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Indian spacecraft begins mission to far side of moon after failed attempt nearly 4 years ago

An Indian spacecraft blazed its way to the far side of the moon Friday in a follow-up mission to its failed effort nearly four years ago to land a rover softly on the lunar surface, the country’s space agency said.

Chandrayaan-3, the word for “moon craft” in Sanskrit, took off from a launch pad in Sriharikota in southern India with an orbiter, a lander and a rover, in a demonstration of India’s emerging space technology. The spacecraft is set to embark on a journey lasting slightly over a month before landing on the moon’s surface later in August.

Applause and cheers swept through mission control at Satish Dhawan Space Center, where the Indian Space Research Organization’s engineers and scientists celebrated as they monitored the launch of the spacecraft. Thousands of Indians cheered outside the mission control center and waved the national flag as they watched the spacecraft rise into the sky.

“Congratulations India. Chandrayaan-3 has started its journey towards the moon,” ISRO Director Sreedhara Panicker Somanath said shortly after the launch.

India’s previous attempt to land a robotic spacecraft near the moon’s little-explored south pole ended in failure in 2019. It entered the lunar orbit but lost touch with its lander that crashed while making its final descent to deploy a rover to search for signs of water. According to a failure analysis report submitted to the ISRO, the crash was caused by a software glitch.

The $140-million mission in 2019 was intended to study permanently shadowed moon craters that are thought to contain water deposits and were confirmed by India’s Chandrayaan-1 mission in 2008.

Indian spacecraft Chandrayaan-3, the word for "moon craft" in Sanskrit

Indian spacecraft Chandrayaan-3, the word for “moon craft” in Sanskrit, blasts off from the Satish Dhawan Space Centre in Sriharikota, India, on July 14, 2023. (AP Photo/Aijaz Rahi)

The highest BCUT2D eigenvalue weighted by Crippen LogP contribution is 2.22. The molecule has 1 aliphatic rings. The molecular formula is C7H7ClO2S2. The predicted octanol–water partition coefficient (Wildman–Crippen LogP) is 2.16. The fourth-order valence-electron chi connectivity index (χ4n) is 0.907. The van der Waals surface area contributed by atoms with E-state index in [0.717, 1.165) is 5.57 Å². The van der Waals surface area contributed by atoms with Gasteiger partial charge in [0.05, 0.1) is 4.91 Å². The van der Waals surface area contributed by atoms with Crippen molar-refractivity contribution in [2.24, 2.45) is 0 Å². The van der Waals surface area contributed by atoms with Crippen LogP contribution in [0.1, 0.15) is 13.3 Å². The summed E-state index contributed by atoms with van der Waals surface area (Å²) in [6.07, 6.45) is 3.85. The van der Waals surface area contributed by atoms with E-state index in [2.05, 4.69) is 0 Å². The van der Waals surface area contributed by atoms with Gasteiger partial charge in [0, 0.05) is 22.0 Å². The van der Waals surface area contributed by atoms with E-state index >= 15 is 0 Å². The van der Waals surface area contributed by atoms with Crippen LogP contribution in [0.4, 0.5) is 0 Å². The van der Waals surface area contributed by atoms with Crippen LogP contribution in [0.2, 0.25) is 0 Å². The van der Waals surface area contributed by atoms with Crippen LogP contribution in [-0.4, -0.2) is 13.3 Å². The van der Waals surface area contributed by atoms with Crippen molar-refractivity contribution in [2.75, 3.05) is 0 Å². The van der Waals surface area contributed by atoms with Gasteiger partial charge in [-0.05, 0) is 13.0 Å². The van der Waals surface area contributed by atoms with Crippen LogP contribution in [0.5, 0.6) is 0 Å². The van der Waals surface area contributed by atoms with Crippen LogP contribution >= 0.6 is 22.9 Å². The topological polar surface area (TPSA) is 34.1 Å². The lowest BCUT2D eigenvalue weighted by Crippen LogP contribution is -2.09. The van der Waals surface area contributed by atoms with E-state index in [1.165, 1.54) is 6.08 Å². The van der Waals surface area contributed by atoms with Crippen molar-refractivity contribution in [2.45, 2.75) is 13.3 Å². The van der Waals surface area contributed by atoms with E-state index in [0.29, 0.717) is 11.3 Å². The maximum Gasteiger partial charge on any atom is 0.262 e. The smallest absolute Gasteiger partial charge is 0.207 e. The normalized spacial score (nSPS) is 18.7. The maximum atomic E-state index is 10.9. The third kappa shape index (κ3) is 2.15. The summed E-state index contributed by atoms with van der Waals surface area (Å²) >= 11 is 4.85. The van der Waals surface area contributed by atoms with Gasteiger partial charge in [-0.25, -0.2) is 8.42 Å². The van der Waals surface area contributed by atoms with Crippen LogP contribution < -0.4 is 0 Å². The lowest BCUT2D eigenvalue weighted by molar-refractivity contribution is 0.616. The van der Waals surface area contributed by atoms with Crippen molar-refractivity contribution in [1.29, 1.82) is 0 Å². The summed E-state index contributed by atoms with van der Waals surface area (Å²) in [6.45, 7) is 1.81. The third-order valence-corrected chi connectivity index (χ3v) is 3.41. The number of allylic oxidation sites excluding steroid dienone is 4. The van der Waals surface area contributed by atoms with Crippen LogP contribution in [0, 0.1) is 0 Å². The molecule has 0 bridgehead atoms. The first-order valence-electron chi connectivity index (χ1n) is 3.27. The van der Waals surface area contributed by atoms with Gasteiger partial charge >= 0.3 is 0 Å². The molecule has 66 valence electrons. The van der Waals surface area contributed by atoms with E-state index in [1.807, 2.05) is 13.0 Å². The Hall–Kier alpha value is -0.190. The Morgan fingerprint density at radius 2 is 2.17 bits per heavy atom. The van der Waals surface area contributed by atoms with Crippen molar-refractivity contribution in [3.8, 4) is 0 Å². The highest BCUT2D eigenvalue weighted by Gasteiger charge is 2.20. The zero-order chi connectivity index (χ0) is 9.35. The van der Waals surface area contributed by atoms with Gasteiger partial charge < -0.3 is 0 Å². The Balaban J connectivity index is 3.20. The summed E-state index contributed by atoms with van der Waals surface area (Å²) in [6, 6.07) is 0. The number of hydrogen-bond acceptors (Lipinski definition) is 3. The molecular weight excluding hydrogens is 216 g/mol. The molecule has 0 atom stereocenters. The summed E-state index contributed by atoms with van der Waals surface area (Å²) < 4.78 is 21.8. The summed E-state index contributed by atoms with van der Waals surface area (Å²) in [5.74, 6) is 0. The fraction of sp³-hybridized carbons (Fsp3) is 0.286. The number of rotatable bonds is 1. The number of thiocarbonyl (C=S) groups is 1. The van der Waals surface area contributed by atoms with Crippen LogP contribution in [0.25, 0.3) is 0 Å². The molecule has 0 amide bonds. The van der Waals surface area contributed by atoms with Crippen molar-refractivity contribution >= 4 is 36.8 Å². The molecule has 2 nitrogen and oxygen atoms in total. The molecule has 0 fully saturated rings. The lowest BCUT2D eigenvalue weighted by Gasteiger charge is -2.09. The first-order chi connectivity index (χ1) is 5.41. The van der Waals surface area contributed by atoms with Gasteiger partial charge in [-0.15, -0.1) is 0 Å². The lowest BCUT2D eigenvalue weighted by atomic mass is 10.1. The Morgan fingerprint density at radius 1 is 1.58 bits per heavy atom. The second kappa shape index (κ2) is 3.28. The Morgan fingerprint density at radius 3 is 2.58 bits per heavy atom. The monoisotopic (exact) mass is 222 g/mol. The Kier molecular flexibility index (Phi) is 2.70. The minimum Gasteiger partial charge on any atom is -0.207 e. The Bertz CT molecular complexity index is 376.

Somanath said the main objective of the mission this time was a safe and soft landing on the moon. He said the Indian space agency has perfected the art of reaching up to the moon, “but it is the landing that the agency is working on.”

“Chandrayaan-3 scripts a new chapter in India’s space odyssey. It soars high, elevating the dreams and ambitions of every Indian,” Modi said in a tweet after the launch.

India is using research from space and elsewhere to solve problems at home. Its space program has already helped develop satellite, communication and remote-sensing technologies and has been used to gauge underground water levels and predict weather in the country, which is prone to cycles of drought and flood.

“This is a very critical mission,” said Pallava Bagla, a science writer and co-author of books on India’s space exploration, adding that India will require soft landing technology if it wants to attempt more missions to the moon.


Singh said that based on the current trajectory of growth, India’s space sector could be a trillion-dollar economy in the coming years.

As of April, India has launched 424 satellites for 34 countries, including Israel, the United Arab Emirates, Kazakhstan, the Netherlands, Belgium and Germany. The ISRO has earned approximately 1.1 billion rupees ($13.4 million) in the past five years from the launch of foreign satellites, the minister told India’s Parliament in December.

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